Two days ago, I gave my ISP presentation proposal in front of the other students in the program, my professors, and other SIT La Paz community members. I am now officially in my Independent Study Project period, living on my own (not actually - still with my host family but with slightly different arrangements), and doing my research. I am researching a priest named Sebastian Obermaier, and his influence and perceptions of him in El Alto. So a lot has happened since my last post! ...continue reading "The Power of One Priest in a Revolutionary Aymara Stronghold"
Since my last post, I have gained so many new understandings of the complexities of Bolivia that, as I read it, I feel almost childish. But I guess that is the point of naïveté. I'm sure the same will be true for my next post as well.
While I haven't started my research, and won't for a while, I have been exploring other research questions and topics, all within the general subject of the relation between Catholicism and revolution in Bolivia. I have been able to do this in the context of what we are studying in the program. So far, we have heard speakers on the Mexican, Cuban, Bolivian, and Venezuelan revolutions. We have dug deep into the history of indigenous to peasant back to indigenous struggle in Bolivia, and the differences between highlands and lowlands, the complex overlap between Aymara and Quechua languages. We just got back from Brazil, where we studied the Landless Workers Movement (MST), a 30 year old movement that occupies unused land for rural peasants, and then establishes communitarian agricultural settlements on the liberated land (also was founded in the context of Liberation Theology!) This week, we are back in Bolivia in Santa Cruz, looking at the movement for autonomy by the landed elites (quite a shock, coming from landless movement in Brazil, who fed us in tents on the side of the road). Spending a few days in uber-rich Santa Cruz by the pool has given me a chance to write this and think more about my potential Independent Study Project topics.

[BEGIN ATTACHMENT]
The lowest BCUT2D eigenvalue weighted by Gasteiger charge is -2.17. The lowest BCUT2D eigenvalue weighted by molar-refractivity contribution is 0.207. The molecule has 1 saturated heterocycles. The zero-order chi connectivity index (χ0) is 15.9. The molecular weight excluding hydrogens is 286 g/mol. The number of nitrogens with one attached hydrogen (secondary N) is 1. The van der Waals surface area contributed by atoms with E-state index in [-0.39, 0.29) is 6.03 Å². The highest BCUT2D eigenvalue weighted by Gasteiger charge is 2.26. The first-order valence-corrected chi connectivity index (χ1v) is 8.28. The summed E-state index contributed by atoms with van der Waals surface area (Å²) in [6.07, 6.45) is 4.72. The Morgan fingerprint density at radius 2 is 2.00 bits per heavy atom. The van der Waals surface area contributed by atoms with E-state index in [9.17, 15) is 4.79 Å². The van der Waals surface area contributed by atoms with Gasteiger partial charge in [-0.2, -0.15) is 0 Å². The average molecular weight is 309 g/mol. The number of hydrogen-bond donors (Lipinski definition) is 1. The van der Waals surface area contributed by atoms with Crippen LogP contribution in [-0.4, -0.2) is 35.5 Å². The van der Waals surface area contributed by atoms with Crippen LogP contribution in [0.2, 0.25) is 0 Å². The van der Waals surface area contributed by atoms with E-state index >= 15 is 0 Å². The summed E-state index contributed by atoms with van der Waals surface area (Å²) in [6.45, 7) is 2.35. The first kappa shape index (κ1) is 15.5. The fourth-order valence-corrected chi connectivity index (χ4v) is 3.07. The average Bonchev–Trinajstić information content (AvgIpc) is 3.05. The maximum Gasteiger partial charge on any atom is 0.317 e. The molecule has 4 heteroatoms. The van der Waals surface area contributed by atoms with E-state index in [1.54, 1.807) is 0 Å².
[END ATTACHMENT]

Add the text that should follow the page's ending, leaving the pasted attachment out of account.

Right now, I am sitting in a hotel that was built in the 1600s, in one of the craziest (and highest) cities in the world, La Paz, Bolivia. In the past 24 hours, I've had about 3 hours sleep, traveled almost 4000 miles, ascended 13,000 feet, walked through a street fair, encountered a huge demonstration, and seen countless amazing political graffiti. This morning after we landed, the sun came up on Mt. Illimani in the distance, and as we drove away, we came up to the edge of the altiplano and looked down more than 5000 feet to the bottom of the city. We all couldn’t keep our mouths shut as we looked upon row after row of colorful houses and shacks clinging to the slopes, descending to the colonial/ modern skyscraper city center below.